Thursday, 13 October 2016
Friday words! We had a hiatus last week due to work, so much of it. But we're back, with extra wordy word fun.
The first new-to-me word is a word that's common enough, but that I saw used in a new way. Here's the cite where I found it, which appeared in an article in Wired about Google's new Noto font:
Something funny happens when your computer or phone can’t display a font: A blank rectangular box pops up in place of the missing glyph. This little box is called .notdef, or “not defined,” in coder lingo, but everyone else just calls it tofu. Perhaps you've seen this. Here's an example in a jokey context:
One of the design goals for the new font is that it has glyphs for so many characters that when designers use the font, users should never see the little tofu box, no matter what language the text is in.
The scope of the "everyone else" who uses tofu in this sense is perhaps generously imagined here, but it's not untrue that people in the Unicode community use it. There aren't a huge number of references, but there's an Adobe blog entry (I think it is) from May, 2016, and another blog entry on the Keyman site that both use tofu with this meaning. And then there is the fact that Google itself says that the name "Noto" conveys the idea of "no more tofu."
Why "tofu"? Apparently the white block that represents the notdef character reminded people of a cube of tofu.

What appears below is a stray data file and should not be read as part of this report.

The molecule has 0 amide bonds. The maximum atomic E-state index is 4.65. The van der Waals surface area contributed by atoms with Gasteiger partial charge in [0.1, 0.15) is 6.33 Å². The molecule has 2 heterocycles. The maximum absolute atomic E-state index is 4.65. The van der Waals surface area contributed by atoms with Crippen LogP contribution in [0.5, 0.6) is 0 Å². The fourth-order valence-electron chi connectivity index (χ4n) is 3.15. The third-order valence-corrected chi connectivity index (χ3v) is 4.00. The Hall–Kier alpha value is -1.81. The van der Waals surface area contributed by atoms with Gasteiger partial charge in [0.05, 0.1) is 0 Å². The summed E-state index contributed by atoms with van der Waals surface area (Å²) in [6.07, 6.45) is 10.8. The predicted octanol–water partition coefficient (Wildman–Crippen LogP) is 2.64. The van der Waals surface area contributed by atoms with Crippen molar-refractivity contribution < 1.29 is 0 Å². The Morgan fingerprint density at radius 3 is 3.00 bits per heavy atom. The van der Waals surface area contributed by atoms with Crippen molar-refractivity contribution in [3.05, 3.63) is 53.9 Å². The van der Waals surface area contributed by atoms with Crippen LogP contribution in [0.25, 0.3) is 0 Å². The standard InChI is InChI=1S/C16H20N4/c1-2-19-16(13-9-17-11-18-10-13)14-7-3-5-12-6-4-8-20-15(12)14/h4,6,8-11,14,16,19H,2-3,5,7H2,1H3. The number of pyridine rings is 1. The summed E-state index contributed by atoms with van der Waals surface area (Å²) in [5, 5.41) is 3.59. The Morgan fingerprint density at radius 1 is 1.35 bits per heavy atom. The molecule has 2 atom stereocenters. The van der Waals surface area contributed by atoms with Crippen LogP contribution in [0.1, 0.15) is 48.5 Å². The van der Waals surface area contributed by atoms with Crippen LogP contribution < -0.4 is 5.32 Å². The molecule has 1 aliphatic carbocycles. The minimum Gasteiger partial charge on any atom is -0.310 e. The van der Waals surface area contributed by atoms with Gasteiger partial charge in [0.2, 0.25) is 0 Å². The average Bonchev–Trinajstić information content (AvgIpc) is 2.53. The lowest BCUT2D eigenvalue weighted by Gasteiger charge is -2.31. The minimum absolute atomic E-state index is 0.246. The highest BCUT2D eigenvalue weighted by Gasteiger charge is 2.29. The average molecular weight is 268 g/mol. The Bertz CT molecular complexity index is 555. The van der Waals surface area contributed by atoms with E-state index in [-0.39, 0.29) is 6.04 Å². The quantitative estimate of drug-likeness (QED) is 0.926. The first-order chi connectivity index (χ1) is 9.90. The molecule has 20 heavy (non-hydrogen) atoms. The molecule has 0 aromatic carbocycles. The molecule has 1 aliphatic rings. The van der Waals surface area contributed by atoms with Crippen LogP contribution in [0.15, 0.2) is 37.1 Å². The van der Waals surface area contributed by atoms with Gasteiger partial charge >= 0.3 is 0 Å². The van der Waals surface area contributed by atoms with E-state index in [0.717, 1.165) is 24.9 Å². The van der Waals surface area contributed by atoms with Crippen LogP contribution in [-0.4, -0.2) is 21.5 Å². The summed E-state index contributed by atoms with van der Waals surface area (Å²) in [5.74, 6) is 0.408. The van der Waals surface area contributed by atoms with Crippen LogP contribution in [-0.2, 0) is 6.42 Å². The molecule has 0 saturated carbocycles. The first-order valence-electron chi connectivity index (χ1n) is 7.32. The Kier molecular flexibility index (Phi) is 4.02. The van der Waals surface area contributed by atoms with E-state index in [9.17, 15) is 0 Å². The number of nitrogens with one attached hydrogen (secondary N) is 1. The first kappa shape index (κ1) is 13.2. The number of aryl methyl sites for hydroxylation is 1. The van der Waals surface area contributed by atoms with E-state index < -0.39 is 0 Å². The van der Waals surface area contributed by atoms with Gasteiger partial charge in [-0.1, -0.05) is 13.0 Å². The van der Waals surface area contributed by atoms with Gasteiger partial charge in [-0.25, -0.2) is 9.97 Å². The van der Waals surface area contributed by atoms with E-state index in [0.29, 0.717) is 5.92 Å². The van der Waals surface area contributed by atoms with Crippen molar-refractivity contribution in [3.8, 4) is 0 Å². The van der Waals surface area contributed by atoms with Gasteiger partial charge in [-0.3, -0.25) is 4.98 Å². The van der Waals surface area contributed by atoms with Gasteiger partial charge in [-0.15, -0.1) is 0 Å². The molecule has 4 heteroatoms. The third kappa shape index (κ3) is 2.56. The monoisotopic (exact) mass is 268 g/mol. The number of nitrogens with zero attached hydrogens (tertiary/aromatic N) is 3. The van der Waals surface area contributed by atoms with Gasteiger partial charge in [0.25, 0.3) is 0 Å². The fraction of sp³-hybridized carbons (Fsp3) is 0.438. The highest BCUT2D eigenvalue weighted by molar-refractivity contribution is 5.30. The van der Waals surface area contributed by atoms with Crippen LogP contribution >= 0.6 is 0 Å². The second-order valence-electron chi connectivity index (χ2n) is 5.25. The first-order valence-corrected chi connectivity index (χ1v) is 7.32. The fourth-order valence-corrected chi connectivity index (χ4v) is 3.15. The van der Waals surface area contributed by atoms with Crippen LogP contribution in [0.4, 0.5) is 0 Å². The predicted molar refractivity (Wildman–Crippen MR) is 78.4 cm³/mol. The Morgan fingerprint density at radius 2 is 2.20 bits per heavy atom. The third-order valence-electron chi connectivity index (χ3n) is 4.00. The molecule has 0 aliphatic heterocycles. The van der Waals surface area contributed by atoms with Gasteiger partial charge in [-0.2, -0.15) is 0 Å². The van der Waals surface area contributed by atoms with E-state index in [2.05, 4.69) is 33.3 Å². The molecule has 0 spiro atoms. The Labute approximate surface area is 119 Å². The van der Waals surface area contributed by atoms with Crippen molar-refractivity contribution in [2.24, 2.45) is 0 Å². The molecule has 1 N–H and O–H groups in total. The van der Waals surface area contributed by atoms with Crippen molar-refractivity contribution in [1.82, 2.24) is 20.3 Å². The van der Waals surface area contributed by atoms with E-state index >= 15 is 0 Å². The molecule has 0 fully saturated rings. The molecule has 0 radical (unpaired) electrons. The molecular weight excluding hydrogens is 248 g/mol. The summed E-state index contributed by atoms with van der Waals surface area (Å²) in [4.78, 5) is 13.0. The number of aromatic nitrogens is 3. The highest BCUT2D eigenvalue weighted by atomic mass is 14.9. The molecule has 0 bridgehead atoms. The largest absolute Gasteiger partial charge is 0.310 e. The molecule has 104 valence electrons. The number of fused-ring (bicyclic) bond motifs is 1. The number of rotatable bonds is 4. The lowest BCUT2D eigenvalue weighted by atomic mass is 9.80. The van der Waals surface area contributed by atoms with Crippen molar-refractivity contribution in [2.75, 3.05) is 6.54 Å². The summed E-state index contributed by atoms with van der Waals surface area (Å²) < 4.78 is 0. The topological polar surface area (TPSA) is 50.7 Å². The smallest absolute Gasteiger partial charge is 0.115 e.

The second new-to-me term this week is isarithmic. This is somewhat obscure because it's a technical term; it came up at work because I work with map nerds. Isarithmic refers to a kind of map where lines (isolines) mark areas with common values. A good example is a contour map (isolines mark equal elevation), as well as this kind of weather map, where the isolines show barometric pressure:
As an aside, the isolines on this map are isobars, since they show equal pressure, which is measured in bars (centimeter-gram-seconds). It turns out that there's a whole vocabulary of isolines—isobars (pressure), isodose (radiation), isogloss (words or other linguistic features), and isohyet (rain) These and many others are listed in an article on the ever-useful About.com site.
Surprising etymology today is the word tennis, which the writer and editor James Harbeck used as an example of words that shift meanings. Most directly, tennis (probably) comes from tenez, a form in French of "take" or "get." (Compare the Spanish verb tener.) The theory is that it's something the server might have called out before putting the ball into play.
As Harbeck describes, tennis entered English in the 1400s to refer to game that sounds like a version of handball, played indoors. Then they added racquets. Then the game went dark for a while, and a somewhat different game was invented in the 1800s that was played outdoors (with racquets). So tennis has been around quite a while, but has described at least three different games. The version played indoors with racquets is now called real tennis, where real is a variant on royal. This version was played by Henry VIII, as shown here on that era's version of Instagram:
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